The 4th Industrial Revolution
This is the first in a series of posts looking at the 4th Industrial Revolution that is now upon us. To understand why this is a big deal, it is worth looking at the previous 3 Industrial Revolutions.
This material is based on presentations made by Dr. Martin Schlegel who is a consultant providing regular updates to the South East Business Networks as well as working with overseas organisations working in this area. He even has clients in Germany.
This is the first of the mechanical automation to create a huge breakthrough in productivity and consistency of production. The earliest examples are steam and water driven textile mills and weaving machines. These completely change the way cloth was produced in the 1800s.
This is the production line. Now you might immediately think of Henry Ford here, but he was not the first by a long shot. Early examples are meat production moving away from chopping blocks where all of an animal was butchered to a line where at each station a different step of the butchering took place.
Regardless of the example, the modern production mass volume technique was now in play.
In the 1970s the advent of computers and PLCs meant that production lines could be controlled by IT systems. And with Electric control for many processes this allowed automation of production activities at an unprecedented level. With QA systems and the ability to do automated inspection you could guarantee quality at very high production rates. This dropped the unit production to lower levels than was possible in the past.
And this is as far as many have gone.
We have smart machines, sensors that communicate, high data rate wired and wireless networking and a range if identification technologies including optical and RFID. If you put that together with Industry 3.0 automation and IT systems you can now have Mass Customisation. Industry 3.0 focused on high volume, low mix, high quality manufacture. Industry 4.0 takes that and adds high mix, self maintaining machines, automated order to delivery scheduling and the ability to create reliably customised product just as readily and cost effectively as Industry 3.0 ensured reliable quality of high volume products.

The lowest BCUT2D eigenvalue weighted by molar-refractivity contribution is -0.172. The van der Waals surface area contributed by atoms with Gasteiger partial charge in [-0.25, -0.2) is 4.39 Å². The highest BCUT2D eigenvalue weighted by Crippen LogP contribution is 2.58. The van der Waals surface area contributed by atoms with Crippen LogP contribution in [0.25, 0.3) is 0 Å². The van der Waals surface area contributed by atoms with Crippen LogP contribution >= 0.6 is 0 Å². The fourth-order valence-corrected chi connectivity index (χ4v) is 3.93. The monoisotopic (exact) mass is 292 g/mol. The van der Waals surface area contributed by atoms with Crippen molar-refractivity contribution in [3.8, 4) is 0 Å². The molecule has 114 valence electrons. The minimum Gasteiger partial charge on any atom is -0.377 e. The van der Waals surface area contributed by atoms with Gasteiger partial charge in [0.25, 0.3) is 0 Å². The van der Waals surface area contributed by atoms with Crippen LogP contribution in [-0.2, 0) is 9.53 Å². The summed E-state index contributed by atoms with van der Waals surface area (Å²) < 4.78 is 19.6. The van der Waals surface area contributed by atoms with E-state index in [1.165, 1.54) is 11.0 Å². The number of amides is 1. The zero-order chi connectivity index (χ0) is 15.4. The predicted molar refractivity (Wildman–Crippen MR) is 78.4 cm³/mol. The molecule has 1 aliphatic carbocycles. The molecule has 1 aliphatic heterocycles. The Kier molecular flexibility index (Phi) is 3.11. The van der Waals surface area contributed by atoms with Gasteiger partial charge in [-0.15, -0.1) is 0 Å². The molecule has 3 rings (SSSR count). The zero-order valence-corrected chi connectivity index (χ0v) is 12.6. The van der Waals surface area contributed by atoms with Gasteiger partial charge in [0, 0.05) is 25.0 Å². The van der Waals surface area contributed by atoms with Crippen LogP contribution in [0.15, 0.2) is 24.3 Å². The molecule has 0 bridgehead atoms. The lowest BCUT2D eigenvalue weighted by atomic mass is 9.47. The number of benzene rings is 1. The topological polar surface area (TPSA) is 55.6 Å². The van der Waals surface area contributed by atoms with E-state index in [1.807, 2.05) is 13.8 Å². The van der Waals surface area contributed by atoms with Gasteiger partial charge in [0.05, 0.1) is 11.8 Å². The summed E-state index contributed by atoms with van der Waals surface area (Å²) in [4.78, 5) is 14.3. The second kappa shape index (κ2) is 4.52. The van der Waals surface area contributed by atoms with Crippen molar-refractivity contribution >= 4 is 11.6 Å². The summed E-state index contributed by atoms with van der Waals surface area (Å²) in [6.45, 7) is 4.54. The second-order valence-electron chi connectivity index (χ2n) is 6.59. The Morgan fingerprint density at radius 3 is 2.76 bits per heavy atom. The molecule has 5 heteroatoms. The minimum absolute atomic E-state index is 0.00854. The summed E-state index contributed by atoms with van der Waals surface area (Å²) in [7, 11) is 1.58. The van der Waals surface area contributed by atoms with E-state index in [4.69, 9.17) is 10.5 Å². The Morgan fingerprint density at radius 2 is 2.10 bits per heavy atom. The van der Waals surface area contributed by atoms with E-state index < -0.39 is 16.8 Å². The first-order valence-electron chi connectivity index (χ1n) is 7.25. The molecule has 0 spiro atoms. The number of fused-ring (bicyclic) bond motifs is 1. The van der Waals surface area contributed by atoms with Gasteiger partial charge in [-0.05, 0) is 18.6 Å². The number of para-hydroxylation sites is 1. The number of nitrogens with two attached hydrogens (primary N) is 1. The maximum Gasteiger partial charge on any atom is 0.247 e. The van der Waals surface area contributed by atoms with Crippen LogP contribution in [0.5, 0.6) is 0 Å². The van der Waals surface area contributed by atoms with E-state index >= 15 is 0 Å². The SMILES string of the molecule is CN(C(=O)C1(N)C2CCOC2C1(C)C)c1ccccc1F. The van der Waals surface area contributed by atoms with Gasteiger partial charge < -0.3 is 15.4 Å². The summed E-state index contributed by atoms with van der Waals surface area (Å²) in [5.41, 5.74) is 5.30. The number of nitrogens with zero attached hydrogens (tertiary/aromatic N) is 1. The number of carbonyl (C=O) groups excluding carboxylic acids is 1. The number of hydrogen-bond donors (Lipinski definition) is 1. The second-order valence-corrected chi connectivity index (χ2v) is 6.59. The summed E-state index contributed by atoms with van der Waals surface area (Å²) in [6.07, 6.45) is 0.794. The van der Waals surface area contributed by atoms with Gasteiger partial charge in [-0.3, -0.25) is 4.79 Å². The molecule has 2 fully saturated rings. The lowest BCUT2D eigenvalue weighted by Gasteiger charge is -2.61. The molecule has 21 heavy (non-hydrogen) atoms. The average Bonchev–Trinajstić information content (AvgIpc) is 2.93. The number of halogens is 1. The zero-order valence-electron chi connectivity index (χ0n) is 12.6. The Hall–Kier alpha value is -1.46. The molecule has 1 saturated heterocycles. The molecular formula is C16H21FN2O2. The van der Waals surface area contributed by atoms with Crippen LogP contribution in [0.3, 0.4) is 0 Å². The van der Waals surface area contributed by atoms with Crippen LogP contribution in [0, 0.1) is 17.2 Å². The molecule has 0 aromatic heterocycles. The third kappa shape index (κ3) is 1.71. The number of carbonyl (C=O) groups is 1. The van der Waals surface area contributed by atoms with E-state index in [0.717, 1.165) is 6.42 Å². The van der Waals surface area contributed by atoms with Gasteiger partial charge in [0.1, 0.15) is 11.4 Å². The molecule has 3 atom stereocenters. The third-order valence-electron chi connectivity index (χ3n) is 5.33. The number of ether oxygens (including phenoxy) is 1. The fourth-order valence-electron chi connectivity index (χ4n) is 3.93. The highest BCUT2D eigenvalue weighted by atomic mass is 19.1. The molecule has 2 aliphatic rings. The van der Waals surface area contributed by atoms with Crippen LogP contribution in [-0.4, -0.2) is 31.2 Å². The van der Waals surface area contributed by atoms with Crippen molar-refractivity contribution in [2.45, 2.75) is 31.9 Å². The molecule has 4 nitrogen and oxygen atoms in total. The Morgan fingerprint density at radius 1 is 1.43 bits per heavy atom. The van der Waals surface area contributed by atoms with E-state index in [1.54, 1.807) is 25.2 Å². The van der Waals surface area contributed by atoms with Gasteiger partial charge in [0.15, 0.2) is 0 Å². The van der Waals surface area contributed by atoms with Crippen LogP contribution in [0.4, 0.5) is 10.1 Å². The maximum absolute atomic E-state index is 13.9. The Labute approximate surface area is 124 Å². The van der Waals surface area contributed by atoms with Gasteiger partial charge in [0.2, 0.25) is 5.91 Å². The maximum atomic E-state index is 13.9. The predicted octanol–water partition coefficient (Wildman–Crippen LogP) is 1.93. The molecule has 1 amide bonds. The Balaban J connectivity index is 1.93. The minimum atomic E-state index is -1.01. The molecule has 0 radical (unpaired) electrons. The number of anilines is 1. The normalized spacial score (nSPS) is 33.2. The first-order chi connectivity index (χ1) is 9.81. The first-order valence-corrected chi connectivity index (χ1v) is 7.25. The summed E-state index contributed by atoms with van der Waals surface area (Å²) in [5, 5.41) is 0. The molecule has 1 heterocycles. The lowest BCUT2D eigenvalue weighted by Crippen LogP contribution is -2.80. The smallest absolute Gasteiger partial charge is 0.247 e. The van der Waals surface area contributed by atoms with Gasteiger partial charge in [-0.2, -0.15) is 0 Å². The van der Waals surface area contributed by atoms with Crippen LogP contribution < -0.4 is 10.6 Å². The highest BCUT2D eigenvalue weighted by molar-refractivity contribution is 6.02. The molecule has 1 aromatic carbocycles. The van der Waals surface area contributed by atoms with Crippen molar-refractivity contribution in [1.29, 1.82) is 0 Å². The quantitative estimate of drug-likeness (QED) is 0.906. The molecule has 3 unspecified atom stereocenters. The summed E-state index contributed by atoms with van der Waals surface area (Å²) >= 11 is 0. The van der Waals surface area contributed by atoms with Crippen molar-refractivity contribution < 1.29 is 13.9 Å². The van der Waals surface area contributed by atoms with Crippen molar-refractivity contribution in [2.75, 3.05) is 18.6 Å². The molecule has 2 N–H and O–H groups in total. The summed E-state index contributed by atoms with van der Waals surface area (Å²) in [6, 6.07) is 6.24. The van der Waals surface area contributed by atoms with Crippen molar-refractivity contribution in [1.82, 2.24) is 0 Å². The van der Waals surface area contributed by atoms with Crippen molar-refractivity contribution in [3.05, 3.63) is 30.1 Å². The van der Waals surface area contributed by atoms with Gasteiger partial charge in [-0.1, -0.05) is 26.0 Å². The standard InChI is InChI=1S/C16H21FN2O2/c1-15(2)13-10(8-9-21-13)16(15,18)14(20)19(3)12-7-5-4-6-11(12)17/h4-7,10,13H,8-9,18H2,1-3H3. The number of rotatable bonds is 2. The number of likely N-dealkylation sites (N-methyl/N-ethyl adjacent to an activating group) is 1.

Although Europe, and Germany and Switzerland in particular, have been looking at this for 15 years now; the difficulty with getting the language clear and the benefits obvious shows that we are still in the emergent phase. The Cincinnati meat processors might have shown the world what was possible in the late 1800s, but adoption took time. The adoption time will be less with this next revolution because of modern technology but it will still take a while for us to fully comprehend the advantages and to establish best practice. The biggest change will be in our thinking.
And Dr. Martin Schlegel‘s top 6 tips for Australian businesses wanting to capitalise on Industry 4.0 are:
- Transform into a service manufacturer
- Merge Industry and Internet Culture
- Open Innovation and Collaboration
- Develop new Business Models
- Focus and Set Priorities
- Value Security and Customer Privacy
We will look at several of these more closely in future. I’ll leave you with the Bosch presentation on implementing Industry 4.0 and the Internet of Things.
Successful Endeavours specialise in Electronics Design and Embedded Software Development. Ray Keefe has developed market leading electronics products in Australia for nearly 30 years. This post is Copyright © 2015 Successful Endeavours Pty Ltd